In the village of Rusivel near Goshcha one of my comrades, agriculturist Dmitry KOLISOV, was killed for saying something in favor of the Soviet government in front of his friends.
The terror campaign directed against rural intellectuals is equally intense. The slightest disobedience to an order or objection of any kind can bring reprisals upon a teacher or a doctor.
In August 1943, in the village of Podolyany of the Goshcha district, a teachers’ conference was held by the local OUN propagandist Nikolai PRISHCHEPA and one of the teachers from Maikov, Mrs. MARTYNYUK, voiced her disagreement with Prishchepa’s ideas on school curriculums.
After the conference, a group of OUN Security Service members beat up the teacher. She was struck with a ramrod 35 times.
As a result of the violence perpetrated by the Banderites, the local population is literally terror-stricken and filled with animosity towards the Banderites.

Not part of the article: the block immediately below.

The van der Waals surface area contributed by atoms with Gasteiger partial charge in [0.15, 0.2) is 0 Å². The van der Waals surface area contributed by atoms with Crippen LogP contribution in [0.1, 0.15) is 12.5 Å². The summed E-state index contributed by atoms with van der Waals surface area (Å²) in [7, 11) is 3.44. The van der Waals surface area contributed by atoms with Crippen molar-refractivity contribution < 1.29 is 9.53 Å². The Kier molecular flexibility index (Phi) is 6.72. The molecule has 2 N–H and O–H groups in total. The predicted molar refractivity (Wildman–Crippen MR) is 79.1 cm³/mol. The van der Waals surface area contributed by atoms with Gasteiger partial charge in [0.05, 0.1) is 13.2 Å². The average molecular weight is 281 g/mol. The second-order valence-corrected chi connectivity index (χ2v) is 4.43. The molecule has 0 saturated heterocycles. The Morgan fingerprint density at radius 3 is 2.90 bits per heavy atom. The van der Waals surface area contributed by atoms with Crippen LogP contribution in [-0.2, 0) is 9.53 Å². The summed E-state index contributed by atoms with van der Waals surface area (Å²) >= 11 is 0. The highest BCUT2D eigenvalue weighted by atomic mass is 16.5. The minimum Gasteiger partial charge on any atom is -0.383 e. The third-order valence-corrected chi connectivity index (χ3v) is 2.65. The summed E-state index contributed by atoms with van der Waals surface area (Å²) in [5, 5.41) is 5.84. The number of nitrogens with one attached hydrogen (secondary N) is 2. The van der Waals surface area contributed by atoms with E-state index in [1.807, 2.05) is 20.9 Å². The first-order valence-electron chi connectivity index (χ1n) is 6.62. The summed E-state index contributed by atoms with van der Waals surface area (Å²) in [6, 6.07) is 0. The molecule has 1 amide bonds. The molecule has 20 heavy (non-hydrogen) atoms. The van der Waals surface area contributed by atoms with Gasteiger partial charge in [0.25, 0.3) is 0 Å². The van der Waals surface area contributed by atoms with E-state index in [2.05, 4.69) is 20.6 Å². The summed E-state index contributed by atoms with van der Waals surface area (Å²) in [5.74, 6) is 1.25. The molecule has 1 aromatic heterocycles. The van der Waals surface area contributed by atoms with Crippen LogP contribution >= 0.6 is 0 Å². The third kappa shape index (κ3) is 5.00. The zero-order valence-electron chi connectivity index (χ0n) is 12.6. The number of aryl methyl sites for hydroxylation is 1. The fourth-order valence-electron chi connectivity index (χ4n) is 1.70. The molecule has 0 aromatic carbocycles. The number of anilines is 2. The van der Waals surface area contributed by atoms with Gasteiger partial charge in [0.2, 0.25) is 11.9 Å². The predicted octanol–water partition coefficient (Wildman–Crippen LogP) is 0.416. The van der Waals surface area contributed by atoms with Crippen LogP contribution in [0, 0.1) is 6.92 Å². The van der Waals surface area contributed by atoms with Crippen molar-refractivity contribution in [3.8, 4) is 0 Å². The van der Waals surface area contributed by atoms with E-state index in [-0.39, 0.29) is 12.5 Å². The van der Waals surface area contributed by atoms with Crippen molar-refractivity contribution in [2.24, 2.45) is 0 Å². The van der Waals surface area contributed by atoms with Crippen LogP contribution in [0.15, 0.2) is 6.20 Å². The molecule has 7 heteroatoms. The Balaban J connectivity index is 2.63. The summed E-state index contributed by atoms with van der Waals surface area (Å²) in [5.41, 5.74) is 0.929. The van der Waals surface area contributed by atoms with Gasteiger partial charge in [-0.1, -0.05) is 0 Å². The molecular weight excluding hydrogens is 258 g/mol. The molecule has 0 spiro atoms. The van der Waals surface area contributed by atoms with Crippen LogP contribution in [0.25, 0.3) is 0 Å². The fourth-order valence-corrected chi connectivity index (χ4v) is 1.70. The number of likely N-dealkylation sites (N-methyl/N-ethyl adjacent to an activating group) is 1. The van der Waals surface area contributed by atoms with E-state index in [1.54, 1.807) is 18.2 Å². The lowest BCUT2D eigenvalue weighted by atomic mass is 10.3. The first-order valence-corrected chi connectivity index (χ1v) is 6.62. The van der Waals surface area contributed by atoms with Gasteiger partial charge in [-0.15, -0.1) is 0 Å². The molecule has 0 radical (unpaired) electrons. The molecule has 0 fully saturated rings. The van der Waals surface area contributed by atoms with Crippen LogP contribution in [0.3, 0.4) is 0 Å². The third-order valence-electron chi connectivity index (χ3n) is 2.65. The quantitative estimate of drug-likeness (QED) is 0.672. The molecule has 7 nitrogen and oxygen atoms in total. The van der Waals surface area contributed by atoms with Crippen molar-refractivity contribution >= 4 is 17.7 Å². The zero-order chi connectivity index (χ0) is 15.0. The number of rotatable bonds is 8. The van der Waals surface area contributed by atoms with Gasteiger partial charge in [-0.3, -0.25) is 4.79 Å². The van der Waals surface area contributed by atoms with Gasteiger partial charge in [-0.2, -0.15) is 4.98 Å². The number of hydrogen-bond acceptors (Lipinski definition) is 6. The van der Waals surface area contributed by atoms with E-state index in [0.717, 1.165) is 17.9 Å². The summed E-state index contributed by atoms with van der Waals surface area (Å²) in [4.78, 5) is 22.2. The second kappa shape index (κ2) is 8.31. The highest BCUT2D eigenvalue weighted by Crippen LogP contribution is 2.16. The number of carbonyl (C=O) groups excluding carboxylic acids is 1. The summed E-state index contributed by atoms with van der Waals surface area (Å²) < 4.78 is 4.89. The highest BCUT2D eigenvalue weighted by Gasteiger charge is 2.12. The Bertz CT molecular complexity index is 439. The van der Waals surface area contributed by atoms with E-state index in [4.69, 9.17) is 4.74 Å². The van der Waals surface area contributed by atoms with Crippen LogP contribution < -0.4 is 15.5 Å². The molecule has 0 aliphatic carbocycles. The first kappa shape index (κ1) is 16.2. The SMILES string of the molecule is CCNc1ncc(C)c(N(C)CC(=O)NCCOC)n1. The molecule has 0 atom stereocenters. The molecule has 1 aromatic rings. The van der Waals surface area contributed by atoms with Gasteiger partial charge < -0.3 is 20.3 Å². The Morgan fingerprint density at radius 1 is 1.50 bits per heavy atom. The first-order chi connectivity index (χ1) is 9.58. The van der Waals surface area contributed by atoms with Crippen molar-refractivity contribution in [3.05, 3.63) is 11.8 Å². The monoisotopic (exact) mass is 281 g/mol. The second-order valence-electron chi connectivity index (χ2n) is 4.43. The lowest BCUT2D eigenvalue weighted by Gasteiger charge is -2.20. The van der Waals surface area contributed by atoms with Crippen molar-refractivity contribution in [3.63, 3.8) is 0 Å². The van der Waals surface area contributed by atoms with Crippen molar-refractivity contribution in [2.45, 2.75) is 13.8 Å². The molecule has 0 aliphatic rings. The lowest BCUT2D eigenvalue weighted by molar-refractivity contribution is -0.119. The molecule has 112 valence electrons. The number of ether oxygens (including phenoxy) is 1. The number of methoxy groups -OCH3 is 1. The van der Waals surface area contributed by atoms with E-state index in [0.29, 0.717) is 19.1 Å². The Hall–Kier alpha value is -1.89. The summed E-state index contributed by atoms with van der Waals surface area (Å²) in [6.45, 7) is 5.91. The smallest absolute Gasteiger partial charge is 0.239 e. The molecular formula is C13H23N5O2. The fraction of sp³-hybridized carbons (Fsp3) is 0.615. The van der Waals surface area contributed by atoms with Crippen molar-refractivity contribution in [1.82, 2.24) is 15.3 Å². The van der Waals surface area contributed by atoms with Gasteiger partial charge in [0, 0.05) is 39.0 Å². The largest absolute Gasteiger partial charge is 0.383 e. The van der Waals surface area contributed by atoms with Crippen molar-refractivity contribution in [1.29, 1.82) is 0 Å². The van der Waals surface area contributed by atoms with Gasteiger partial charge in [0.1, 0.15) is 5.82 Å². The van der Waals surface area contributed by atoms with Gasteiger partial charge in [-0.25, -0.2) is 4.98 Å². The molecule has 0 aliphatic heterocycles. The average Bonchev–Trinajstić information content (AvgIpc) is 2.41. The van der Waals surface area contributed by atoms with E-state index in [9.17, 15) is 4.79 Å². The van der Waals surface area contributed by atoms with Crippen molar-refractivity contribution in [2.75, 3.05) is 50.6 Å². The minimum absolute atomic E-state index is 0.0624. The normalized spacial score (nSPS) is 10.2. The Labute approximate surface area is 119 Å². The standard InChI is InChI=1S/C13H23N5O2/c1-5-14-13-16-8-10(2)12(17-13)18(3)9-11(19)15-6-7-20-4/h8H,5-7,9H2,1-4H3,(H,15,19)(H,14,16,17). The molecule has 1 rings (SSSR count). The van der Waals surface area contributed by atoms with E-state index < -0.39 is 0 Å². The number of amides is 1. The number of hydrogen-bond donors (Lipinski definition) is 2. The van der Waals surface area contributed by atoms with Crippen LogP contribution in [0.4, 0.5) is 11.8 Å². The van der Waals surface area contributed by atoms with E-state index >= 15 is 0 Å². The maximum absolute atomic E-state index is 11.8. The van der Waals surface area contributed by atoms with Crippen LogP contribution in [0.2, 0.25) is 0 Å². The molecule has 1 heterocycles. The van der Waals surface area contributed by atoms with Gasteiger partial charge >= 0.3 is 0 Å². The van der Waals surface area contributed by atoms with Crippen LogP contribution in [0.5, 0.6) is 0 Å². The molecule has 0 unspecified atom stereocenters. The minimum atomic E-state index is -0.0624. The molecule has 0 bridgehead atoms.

Following the Nazi occupation of Western Ukraine, the Banderites piled up small mounds in every village with a cross and flower decorations on top to commemorate the “liberation of Ukraine from the Red Army and pay respects to the fallen Banderites”.
The celebration of these grave mounds was accompanied by blatant nationalist propaganda from priests and OUN advocates.
Later, farmers’ conventions were held at these sites.
In the summer of 1943, public assemblies around the grave mounds became more frequent. Priests and propagandists from the OUN addressed those conventions delivering nationalist speeches and warning the population that should the Red Army gain control of the area, whoever dares to cooperate with the Soviets or rat out the Banderites, would be killed by the Security Service agents.
Secret Service groups consisting of 4 to 8 nationalists were active in every village and were well armed.” The Central Archive of the FSB of the Russian Federation: collection 4, registry 3, case 818, pp. 177-186